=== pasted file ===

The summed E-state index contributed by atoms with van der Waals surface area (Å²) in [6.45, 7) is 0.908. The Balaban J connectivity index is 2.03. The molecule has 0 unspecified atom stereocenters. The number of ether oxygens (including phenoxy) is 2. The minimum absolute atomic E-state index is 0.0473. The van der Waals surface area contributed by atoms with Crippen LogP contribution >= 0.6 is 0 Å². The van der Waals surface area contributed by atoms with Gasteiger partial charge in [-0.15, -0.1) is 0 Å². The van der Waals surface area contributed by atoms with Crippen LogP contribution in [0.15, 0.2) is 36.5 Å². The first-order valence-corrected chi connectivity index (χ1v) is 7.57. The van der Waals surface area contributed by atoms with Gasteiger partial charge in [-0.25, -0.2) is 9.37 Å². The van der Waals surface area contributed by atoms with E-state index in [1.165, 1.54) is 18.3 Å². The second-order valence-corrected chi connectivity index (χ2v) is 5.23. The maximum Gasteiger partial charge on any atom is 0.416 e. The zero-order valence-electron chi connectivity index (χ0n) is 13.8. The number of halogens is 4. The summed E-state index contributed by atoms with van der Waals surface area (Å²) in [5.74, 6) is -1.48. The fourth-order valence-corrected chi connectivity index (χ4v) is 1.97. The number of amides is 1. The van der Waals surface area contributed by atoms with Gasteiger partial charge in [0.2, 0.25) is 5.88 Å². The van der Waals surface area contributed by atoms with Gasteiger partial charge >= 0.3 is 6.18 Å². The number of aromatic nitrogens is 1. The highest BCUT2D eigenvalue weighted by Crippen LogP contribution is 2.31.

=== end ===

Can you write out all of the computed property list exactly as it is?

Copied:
The summed E-state index contributed by atoms with van der Waals surface area (Å²) in [6.45, 7) is 0.908. The Balaban J connectivity index is 2.03. The molecule has 0 unspecified atom stereocenters. The number of ether oxygens (including phenoxy) is 2. The minimum absolute atomic E-state index is 0.0473. The van der Waals surface area contributed by atoms with Crippen LogP contribution >= 0.6 is 0 Å². The van der Waals surface area contributed by atoms with Gasteiger partial charge in [-0.15, -0.1) is 0 Å². The van der Waals surface area contributed by atoms with Crippen LogP contribution in [0.15, 0.2) is 36.5 Å². The first-order valence-corrected chi connectivity index (χ1v) is 7.57. The van der Waals surface area contributed by atoms with Gasteiger partial charge in [-0.25, -0.2) is 9.37 Å². The van der Waals surface area contributed by atoms with E-state index in [1.165, 1.54) is 18.3 Å². The second-order valence-corrected chi connectivity index (χ2v) is 5.23. The maximum Gasteiger partial charge on any atom is 0.416 e. The zero-order valence-electron chi connectivity index (χ0n) is 13.8. The number of halogens is 4. The summed E-state index contributed by atoms with van der Waals surface area (Å²) in [5.74, 6) is -1.48. The fourth-order valence-corrected chi connectivity index (χ4v) is 1.97. The number of amides is 1. The van der Waals surface area contributed by atoms with Gasteiger partial charge in [0.2, 0.25) is 5.88 Å². The van der Waals surface area contributed by atoms with Gasteiger partial charge >= 0.3 is 6.18 Å². The number of aromatic nitrogens is 1. The highest BCUT2D eigenvalue weighted by Crippen LogP contribution is 2.31.